Christopher West's latest book -- "Fill These Hearts: God, Sex, and the Universal Longing" -- explores the link between sexual and spiritual cravings. West, a former college professor, specializes in making the scholarly teachings of Pope John Paul II's "Theology of the Body" accessible to everyone. In D.C. this week for an event, he lives in Pennsylvania with his wife and five children.
How can sexuality and spirituality have anything to do with each other?
We have this idea that God belongs over here, and sexuality belongs over here, and ne'er the twain shall meet. Well, right at the heart of Christianity is Christ, and Christ is the reconciliation of the spiritual with all things physical in the incarnation -- this crazy idea that Christians have that God took on a body. The great image of Scripture is that of a marriage. The union of man and woman is not just biological; it's something theological. It points to the very mystery of God; it points to the very love of Christ that he has for humanity. Who can't relate to the Bruce Springsteen song "Everybody's Got a Hungry Heart"? We have this hunger for love, and ultimately, that's a spiritual hunger.
How does that fit in with the tradition of Catholic celibacy?
The Bible begins with the marriage of man and woman, and it ends with the marriage of Christ and the church. The ultimate fulfillment of the desires of our heart is not the union of man and woman. That's just the foreshadowing. The ultimate fulfillment of that ache, of that longing, is the union of Christ and the church. The idea of giving up marriage for the kingdom comes from Christ himself. It's an invitation to skip the foreshadowing, to devote all of our hungers to the ultimate union. Now, if the culture is correct -- that sex is ultimate fulfillment -- then to give it up is insanity. But if the union of man and woman is just a foreshadowing of something far greater, then maybe those who are celibate for Christ's sake are actually pointing the whole world to our ultimate fulfillment, to a greater love.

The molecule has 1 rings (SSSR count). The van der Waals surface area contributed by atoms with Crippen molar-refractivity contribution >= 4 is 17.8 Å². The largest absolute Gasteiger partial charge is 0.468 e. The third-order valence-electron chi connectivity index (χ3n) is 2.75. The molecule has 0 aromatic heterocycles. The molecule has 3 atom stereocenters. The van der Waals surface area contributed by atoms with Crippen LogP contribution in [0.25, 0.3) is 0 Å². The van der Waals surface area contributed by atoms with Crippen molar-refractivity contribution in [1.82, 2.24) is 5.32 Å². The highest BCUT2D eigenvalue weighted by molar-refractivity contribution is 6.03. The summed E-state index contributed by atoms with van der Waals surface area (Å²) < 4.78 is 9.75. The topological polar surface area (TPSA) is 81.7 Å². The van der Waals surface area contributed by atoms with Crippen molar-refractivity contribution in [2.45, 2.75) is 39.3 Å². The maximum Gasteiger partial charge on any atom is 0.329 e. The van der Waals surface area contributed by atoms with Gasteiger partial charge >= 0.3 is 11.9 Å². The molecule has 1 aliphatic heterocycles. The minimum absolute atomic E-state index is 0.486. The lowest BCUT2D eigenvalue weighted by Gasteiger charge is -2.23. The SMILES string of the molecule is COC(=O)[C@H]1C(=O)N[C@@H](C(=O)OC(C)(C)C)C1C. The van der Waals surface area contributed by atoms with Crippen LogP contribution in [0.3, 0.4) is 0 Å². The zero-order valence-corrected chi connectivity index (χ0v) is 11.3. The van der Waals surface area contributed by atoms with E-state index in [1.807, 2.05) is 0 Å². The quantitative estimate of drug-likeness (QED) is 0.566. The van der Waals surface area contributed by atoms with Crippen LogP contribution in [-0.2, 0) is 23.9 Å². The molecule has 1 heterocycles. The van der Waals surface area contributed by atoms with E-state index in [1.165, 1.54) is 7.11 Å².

How can traditional morality, which offers strict rules for sex, not be repressive?
If we want to be professional lovers, that's going to take the same kind of discipline as a musician or an athlete. It's a creative discipline; it's not destructive. Anyone can walk up to a piano keyboard and make meaningless noise. I think that's what a lot of sexual choices really amount to -- friction that is not an expression of love. We gain some physical gratification from it, but it's not beautiful; it doesn't lift our spirits. A concert pianist can also walk up to a piano keyboard and spontaneously make beautiful music. But behind that spontaneity we know is a lifetime of discipline and sacrifice and training. The Catholic church is inviting us to a kind of training, an authentic love boot camp.
At your core, what is one of your defining beliefs?
The ache, the longing, the hunger we all experience as human beings -- there is something that corresponds to it. And if we seek it, we will find it.
- Liz Essley